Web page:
Teaching Mindfulness and Meditation

Teaching Mindfulness and Meditation

“Wisdom cannot be imparted. Wisdom that a wise man attempts to impart always sounds like foolishness to someone else … Knowledge can be communicated, but not wisdom. One can find it, live it, do wonders through it, but one cannot communicate and teach it.” 
Hermann HesseSiddhartha

It dawned on me recently that I started my teaching career forty years ago.  Yikes!  In the 1970’s, I taught Stress Management and Assertiveness Training for a large county adult education program.  I went from there to a multi-faceted career that included training managers and adjunct teaching in many colleges and universities.  Before retirement, I was a full-time faculty member in the School of Business Administration at Marymount University.  Now, it seems that I’ve come full circle – teaching Mindfulness and Meditation at my local county library. It feels like a good slipper – comfy, warm, and easy to wear.

My class consists of six sessions, each lasting an hour and a half.  I have about twenty participants, mostly retired women, like myself.  I like the term “participant” better than “student” for reasons I’ll explain shortly.   Each session includes a PowerPoint presentation, group discussion, and practice meditation.  The class covers the following topics:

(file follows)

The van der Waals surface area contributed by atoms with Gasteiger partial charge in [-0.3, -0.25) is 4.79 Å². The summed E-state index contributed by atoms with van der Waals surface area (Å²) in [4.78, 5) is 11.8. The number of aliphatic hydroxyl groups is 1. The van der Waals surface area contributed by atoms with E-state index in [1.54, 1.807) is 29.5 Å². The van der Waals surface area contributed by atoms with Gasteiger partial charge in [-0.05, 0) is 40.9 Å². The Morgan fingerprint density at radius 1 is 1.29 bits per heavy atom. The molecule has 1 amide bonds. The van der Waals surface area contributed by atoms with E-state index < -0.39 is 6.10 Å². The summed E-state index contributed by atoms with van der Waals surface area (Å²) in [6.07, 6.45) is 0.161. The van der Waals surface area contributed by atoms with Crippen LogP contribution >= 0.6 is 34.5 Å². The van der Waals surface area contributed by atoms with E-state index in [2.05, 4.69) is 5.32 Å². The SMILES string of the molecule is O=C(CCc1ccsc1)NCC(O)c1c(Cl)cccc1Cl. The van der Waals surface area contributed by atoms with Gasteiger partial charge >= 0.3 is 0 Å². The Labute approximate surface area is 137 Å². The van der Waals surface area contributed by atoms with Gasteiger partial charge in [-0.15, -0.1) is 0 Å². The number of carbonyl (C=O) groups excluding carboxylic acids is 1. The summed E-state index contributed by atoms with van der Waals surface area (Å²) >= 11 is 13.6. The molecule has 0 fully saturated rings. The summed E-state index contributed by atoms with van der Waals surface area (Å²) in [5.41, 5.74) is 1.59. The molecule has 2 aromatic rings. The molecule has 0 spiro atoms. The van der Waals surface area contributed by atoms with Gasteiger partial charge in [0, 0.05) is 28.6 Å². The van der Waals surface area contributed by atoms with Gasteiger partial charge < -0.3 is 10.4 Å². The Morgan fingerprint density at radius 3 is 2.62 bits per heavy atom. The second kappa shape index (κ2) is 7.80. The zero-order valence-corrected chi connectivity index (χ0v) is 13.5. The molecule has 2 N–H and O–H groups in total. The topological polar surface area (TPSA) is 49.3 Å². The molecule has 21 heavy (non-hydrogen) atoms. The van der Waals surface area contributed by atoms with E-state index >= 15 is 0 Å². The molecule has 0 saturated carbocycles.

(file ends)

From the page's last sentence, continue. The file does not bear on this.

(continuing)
1. Mindfulness: What is it and why should we live a mindful life; Practice:  Mindful Breathing
  2. Meditation: Traditions and Techniques; Practice:  Body-Scan Meditation
  3. Mindful Eating; Practice: The Raisin Exercise and Loving Kindness Meditation
  4. Mindful Self-Inquiry: The RAIN Formula; Practice:  Mindful Self-Inquiry for Stress and Anxiety
  5. Interpersonal Mindfulness; Practice:  Mindful Listening
  6. Mindful Walking and Exercise; Practice:  Mindful Walking and Observation

My teaching has always been with adult learners and that requires a different role for the teacher.  As I said to the class early on, “I am a facilitator, not a teacher.  I will learn as much from you as you do from me.”  As the class facilitator, I focus on creating an environment in which adults can reflect on and share their experiences.  Because their participation is so important, I continually ask questions such as, “What are examples from your own life?  How does that affect you?  What will you do differently going forward?”  The role of a student is to sit quietly and learn from an expert; the role of a participant is to learn from each other.

Currently, I’m “facilitating” my second class in mindfulness and meditation.  The topic is perfect for me because my own retirement life journey is about becoming more mindful.  The participants look to me not only to impart information but to demonstrate mindfulness by paying attention to what is happening in the classroom in the current moment.  The techniques of mindfulness are also methods for facilitation.  It’s another way for me to practice mindfulness in my own life.